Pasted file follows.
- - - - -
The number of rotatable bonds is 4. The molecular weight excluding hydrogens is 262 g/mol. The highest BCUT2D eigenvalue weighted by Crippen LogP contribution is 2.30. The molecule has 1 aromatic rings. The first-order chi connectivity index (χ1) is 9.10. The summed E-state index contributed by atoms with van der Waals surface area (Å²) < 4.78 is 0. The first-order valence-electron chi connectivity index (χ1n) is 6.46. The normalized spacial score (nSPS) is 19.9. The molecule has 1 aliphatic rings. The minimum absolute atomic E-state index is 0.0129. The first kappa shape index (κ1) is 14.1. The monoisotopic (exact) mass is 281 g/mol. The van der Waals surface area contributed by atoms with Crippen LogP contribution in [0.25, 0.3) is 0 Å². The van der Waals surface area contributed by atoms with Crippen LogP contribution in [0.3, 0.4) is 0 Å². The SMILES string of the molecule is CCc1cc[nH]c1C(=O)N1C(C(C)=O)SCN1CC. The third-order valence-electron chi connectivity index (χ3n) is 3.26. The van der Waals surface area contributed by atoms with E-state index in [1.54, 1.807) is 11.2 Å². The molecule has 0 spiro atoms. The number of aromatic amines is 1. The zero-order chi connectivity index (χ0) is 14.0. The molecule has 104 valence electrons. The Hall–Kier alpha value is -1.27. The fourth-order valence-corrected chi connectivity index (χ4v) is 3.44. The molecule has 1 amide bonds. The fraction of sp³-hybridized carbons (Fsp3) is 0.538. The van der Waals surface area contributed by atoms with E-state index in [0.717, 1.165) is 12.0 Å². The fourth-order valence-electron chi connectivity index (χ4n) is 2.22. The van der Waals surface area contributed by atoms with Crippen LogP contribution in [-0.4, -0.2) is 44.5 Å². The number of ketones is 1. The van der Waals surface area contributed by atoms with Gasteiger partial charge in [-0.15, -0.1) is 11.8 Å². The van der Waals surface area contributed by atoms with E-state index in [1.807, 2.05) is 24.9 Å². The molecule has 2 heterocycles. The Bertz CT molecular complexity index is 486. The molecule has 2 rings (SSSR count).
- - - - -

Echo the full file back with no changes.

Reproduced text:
The number of rotatable bonds is 4. The molecular weight excluding hydrogens is 262 g/mol. The highest BCUT2D eigenvalue weighted by Crippen LogP contribution is 2.30. The molecule has 1 aromatic rings. The first-order chi connectivity index (χ1) is 9.10. The summed E-state index contributed by atoms with van der Waals surface area (Å²) < 4.78 is 0. The first-order valence-electron chi connectivity index (χ1n) is 6.46. The normalized spacial score (nSPS) is 19.9. The molecule has 1 aliphatic rings. The minimum absolute atomic E-state index is 0.0129. The first kappa shape index (κ1) is 14.1. The monoisotopic (exact) mass is 281 g/mol. The van der Waals surface area contributed by atoms with Crippen LogP contribution in [0.25, 0.3) is 0 Å². The van der Waals surface area contributed by atoms with Crippen LogP contribution in [0.3, 0.4) is 0 Å². The SMILES string of the molecule is CCc1cc[nH]c1C(=O)N1C(C(C)=O)SCN1CC. The third-order valence-electron chi connectivity index (χ3n) is 3.26. The van der Waals surface area contributed by atoms with E-state index in [1.54, 1.807) is 11.2 Å². The molecule has 0 spiro atoms. The number of aromatic amines is 1. The zero-order chi connectivity index (χ0) is 14.0. The molecule has 104 valence electrons. The Hall–Kier alpha value is -1.27. The fourth-order valence-corrected chi connectivity index (χ4v) is 3.44. The molecule has 1 amide bonds. The fraction of sp³-hybridized carbons (Fsp3) is 0.538. The van der Waals surface area contributed by atoms with E-state index in [0.717, 1.165) is 12.0 Å². The fourth-order valence-electron chi connectivity index (χ4n) is 2.22. The van der Waals surface area contributed by atoms with Crippen LogP contribution in [-0.4, -0.2) is 44.5 Å². The number of ketones is 1. The van der Waals surface area contributed by atoms with Gasteiger partial charge in [-0.15, -0.1) is 11.8 Å². The van der Waals surface area contributed by atoms with E-state index in [1.807, 2.05) is 24.9 Å². The molecule has 2 heterocycles. The Bertz CT molecular complexity index is 486. The molecule has 2 rings (SSSR count).